McClain FFA leadership visits Rotary


Comparisons drawn on similarities between the organizations

By Angela Shepherd - [email protected]



Members of the McClain FFA chapter provided an overview Thursday for the Greenfield Rotary Club on what the organization is all about, and tied it all together with Rotary’s Four-Way Test.

Chapter president Madison Schumacher, reporter Emily Jones, secretary Whitney Blazer, and vice president Matt Barton gave the presentation. They covered all the bases of what FFA means and the opportunities provided to its members.

Started in 1928, the FFA isn’t the same organization it used to be, they said. And according to the FFAs’ website, females didn’t gain official membership standing until 1969. Today, more than half the McClain FFA’s membership is female, advisor and agriculture teacher Chris Fitzpatrick said, adding that he believes that to be the truth across the state as well.

FFA’s purpose is to build leadership, develop potential, and build personal growth and career success through agricultural education.

Agriculture’s economic importance was addressed. To provide a snapshot of that importance on the local level, Barton said that as of 2012 there were 1,412 farms in Highland County. Those farms generated more than $128 million from crop and livestock production.

Teaching the importance of agriculture is a goal of the organization, he said. One way that is done is the chapter has one day a year set aside to educate youth.

Members also have numerous opportunities to participate, gain skills and apply those skills. Schumacher said FFA members attend FFA camp and also can attend state and national FFA conventions. Members are also able to travel, not only for the conventions, but for competitions. Last year, McClain FFA members traveled to Oklahoma for a national soil judging contest and placed 17th. Other competitions like job interviewing and parliamentary procedure help members gain valuable skills and apply them.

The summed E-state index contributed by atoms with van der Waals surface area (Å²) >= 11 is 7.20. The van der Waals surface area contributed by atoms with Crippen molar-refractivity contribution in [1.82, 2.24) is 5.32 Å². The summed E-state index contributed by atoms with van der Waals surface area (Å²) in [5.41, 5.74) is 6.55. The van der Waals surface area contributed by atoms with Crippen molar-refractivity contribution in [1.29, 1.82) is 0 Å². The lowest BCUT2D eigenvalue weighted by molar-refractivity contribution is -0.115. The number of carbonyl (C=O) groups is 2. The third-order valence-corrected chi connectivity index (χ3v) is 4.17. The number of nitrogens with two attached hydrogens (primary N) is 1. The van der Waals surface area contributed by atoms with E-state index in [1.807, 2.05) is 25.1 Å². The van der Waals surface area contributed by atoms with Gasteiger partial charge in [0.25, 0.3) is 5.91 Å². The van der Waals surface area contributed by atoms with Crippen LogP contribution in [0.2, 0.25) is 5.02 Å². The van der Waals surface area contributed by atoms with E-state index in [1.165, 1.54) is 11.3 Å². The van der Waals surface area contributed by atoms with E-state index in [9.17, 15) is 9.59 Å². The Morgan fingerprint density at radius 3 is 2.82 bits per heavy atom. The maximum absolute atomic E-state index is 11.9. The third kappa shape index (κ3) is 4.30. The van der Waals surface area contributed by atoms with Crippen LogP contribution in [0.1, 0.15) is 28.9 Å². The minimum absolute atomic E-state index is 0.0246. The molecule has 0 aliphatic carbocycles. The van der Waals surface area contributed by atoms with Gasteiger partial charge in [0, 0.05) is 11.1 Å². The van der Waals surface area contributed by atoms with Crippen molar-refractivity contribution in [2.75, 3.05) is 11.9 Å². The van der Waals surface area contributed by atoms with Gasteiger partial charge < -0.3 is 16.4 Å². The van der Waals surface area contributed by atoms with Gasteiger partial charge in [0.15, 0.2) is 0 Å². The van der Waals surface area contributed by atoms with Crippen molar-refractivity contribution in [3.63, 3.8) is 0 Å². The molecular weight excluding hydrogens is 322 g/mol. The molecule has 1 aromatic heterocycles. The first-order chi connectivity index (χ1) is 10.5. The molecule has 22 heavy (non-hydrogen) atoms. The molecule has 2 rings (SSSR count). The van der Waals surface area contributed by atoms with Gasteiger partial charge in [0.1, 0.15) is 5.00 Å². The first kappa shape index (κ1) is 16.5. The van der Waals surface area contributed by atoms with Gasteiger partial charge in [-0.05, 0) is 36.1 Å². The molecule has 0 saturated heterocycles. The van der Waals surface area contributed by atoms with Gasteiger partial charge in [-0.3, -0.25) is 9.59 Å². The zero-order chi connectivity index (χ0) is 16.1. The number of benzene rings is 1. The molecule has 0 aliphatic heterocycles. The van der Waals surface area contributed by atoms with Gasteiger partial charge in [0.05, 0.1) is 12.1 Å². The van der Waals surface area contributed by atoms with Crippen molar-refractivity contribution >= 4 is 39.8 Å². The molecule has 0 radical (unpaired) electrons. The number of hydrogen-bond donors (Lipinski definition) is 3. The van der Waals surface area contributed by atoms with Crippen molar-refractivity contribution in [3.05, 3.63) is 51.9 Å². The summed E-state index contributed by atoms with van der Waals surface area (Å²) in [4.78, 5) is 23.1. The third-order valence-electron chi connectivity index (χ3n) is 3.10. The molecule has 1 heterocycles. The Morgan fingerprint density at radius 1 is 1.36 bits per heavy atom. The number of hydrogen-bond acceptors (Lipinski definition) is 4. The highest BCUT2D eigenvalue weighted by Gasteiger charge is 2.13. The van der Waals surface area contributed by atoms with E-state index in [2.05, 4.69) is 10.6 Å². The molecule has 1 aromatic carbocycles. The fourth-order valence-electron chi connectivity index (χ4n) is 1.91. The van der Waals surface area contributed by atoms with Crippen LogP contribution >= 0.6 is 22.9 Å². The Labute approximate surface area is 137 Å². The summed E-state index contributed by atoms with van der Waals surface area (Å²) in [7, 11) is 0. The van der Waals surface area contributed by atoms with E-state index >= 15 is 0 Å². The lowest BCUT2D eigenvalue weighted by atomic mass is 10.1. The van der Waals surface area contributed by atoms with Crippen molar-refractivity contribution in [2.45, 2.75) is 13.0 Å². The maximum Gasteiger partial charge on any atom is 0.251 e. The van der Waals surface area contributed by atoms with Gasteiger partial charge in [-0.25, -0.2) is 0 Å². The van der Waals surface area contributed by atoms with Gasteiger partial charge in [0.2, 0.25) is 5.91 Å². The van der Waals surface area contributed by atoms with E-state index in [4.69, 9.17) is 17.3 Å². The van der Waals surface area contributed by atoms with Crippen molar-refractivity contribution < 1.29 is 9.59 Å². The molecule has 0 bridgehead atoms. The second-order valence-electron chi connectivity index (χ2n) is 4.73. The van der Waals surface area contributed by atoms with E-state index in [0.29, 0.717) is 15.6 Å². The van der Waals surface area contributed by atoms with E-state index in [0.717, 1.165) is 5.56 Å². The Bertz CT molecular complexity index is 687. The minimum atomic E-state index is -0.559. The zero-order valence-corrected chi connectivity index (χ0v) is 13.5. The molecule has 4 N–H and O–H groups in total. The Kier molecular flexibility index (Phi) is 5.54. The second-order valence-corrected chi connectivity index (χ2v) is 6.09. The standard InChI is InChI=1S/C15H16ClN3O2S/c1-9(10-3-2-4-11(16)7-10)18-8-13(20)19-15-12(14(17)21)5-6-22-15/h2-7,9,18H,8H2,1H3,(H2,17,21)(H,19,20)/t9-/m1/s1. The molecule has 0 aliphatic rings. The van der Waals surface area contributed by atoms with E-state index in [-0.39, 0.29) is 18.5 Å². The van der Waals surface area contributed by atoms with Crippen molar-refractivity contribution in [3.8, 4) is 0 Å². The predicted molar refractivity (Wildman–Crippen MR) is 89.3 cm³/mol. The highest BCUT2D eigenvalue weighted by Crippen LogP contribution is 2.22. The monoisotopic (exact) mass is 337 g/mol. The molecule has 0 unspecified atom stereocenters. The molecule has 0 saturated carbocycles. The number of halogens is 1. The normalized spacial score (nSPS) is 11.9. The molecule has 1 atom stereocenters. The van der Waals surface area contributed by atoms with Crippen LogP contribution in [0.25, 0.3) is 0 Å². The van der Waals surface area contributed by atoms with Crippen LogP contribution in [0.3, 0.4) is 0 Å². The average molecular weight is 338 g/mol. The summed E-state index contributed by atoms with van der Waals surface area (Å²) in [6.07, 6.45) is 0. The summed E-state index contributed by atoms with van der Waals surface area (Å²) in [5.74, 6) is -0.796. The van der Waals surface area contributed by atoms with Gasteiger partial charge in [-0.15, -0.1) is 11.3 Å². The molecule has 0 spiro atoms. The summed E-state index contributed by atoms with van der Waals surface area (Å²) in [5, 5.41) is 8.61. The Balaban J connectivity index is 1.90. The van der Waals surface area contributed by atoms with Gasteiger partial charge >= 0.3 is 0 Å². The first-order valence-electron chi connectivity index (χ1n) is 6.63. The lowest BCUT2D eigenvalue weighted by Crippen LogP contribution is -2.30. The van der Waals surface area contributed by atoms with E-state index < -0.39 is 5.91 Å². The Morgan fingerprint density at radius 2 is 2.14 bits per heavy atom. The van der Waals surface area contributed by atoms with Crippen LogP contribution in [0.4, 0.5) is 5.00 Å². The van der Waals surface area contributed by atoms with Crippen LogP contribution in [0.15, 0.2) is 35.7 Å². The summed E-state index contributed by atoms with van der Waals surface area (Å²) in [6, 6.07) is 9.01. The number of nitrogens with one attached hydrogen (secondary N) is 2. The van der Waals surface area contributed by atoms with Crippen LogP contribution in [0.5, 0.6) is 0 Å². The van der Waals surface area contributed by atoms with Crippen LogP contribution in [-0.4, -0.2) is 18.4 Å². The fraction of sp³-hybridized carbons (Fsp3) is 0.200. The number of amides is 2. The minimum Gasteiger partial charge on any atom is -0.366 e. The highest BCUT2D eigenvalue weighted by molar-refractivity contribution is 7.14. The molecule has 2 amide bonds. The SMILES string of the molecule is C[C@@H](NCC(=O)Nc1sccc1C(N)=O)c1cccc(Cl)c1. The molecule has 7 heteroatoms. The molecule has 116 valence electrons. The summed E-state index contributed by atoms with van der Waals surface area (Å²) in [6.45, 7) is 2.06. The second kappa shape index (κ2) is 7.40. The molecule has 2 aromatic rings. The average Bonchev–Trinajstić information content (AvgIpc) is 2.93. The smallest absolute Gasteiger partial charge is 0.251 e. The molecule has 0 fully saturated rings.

The 130-member chapter is also involved in a number of projects, members said, like blood drives, annually providing a Christmas experience for elementary students, adopting 10 families every year for Christmas, and promoting epilepsy awareness.

With community as its “driving force,” the members compared FFA with Rotary’s goals as a service organization. Schumacher said that in the last two years, McClain FFA members have logged more than 950 hours of community service.

The end of the presentation saw the tying of FFA together with Rotary through the latter’s Four-Way Test, which asks, “Is it the truth? Is it fair to all concerned? Will it build good will and better friendships? Will it be beneficial to all concerned?” The Four-Way Test is a moral code used throughout Rotary for relationships, both personal and business.

“Our chapter does a lot,” Schumacher said, “but we hope to do more.”

The chapter has a Facebook page, McClain Ffa, where all member activities are posted.

The Greenfield Rotary Club meets each Thursday at 11:30 a.m. at Catch 22 Sports Pub, 250 Jefferson St.

Reach Angela Shepherd at 937-393-3456, ext. 1681, or on Twitter @wordyshepherd.

http://timesgazette.com/wp-content/uploads/2016/12/web1_ffa.jpg
Comparisons drawn on similarities between the organizations

By Angela Shepherd

[email protected]

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